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The Future of Finance: Advice for hiring in Asia-Pacific
Part one of this Tomorrow’s Talent chapter explored key drivers of change for Finance in the Asia-Pacific region. Next, we discuss how businesses can best ensure they benefit from the enormous opportunities presented. Through the attraction, retention and overall development of key talent over the coming years, Finance leaders can not only remain competitive, but even take a valuable lead on their business rivals.
Top advice for hiring in Finance
1. Finance data gurus in hot demand to make forecasts fly
Three key new-generation forecasting and analytical roles will be key to helping Finance teams leverage the opportunities of data insights. Larysa Melnychuk, CEO and founder of the International FP&A Board, says modern FP&A teams require three distinct people – the data architect to build out the key driver-based models; the data analyst to track their progress; and the storyteller, a business partner to sell it to the business. “It’s difficult to find these three people in one role – as analysts and architects can often be introverts,” notes Melnychuk. “We’re leveraging the emergence of big data, from which you have to analyse these key drivers – that 20% of data drivers will explain 80% of your results,” she says. Low of Experian notes that the new generation analyst roles are the toughest for CFOs to hold onto. “That's literally what my half of my day today was spent doing,” he notes. “Storytelling, backed up with facts and data – that’s the sweet spot. Think of it as the financial data scientist.”
2. A suite of future-facing skill sets join Finance teams
In the race to future-proof Finance teams, new hiring is increasingly turning to a host of non-traditional profiles. EY’s Donelly says the array of newly-demanded skill sets reflects the changing face of Finance. “As we move more toward a decision-support and business partnering lens, the skills and capabilities that hirers will be looking for include influencing capabilities; project management; governance, and negotiation skills,” she says. Notable among the new entrants will be those helping ensure financial controls are in place, and assisting with decision support such as enabling new AI technologies. “Process architects and those who understand the latest modern technology will be of value,” she predicts. AstraZeneca’s Fahey says new Finance talent may come from outside areas, including consulting organisations, leading to a merging of Finance and commercially-savvy roles – yet still with a sound theoretical pedigree. “There will still be a need to have a basis and strong understanding of Finance and its related capabilities,” he adds.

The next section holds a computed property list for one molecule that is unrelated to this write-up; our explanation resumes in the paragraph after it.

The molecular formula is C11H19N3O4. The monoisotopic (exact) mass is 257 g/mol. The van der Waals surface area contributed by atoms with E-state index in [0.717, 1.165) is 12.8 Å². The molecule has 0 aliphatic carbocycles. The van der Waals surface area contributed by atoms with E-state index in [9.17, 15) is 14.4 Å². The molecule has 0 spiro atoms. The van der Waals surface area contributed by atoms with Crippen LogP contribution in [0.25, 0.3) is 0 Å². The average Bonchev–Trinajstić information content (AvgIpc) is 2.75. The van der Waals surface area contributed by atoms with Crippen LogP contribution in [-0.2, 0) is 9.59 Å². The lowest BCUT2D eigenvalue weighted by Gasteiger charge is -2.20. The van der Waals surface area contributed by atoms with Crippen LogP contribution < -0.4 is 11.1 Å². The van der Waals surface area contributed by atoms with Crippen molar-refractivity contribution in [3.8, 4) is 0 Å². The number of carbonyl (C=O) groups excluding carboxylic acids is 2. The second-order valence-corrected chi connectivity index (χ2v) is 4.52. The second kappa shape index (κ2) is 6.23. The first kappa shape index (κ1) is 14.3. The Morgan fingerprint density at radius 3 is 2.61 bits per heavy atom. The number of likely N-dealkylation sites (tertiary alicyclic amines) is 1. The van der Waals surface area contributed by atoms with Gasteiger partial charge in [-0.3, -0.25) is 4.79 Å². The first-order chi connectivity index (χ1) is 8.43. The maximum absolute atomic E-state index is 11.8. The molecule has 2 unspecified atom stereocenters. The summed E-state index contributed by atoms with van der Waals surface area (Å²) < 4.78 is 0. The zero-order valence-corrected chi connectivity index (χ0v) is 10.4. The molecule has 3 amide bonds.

3. Hosting higher level companies demands more critical thinkers
In fast changing economies of Asia-Pacific, state-level planners need to ensure that what they are creating space for can also be matched by local talent flows. For example, Singapore has always served as a strong hub for Finance, with the government investing time, money and effort to attract regional Finance functions. “They know we have a solid pool of Finance talent here,” says Jeffrey Ng, Regional Director at PageGroup Singapore. “But what we have now in terms of skill sets and exposure might not be what the future needs,” he suggests. “Do we really have the talent to create strategies and tactics for companies – or are we just good at following instructions?” For governments looking to host more globalised companies, and more strategic and creative functions, talent suitability gaps must be addressed in advance, he notes. “Begin thinking about how you start building up that critical thinking at an earlier stage. Is Singapore producing enough talent for its next generation of disruptive companies? We’re coping with these disruptors for now,” says Ng. “For the next five years I'm not so sure, because what they need might not be what we have in the market.”
4. Progressive skill sets help the new and old school blend effectively
To fully embrace change, today’s businesses need to host talent armed with more technology and digital skills, and blend them in with today’s highly-experienced Finance cohort. In practice, this can only be achieved if everyone has a proven set of progressive skills. “Successful Finance functions will comprise of new, younger talent particularly around emerging technology – combined with the skill sets and knowledge brought forward by those in the business for some time,” notes EY’s Donelly. The glue? She says all team members will require a collaborative mindset, natural curiosity, a focus on business outcomes, and excellent interpersonal skills. “When people are interviewing for Finance professionals, those will be the traits businesses look for and pick up in the conversation,” she says. “Because it means there’s an agility there, and the desire to do multiple, different things.”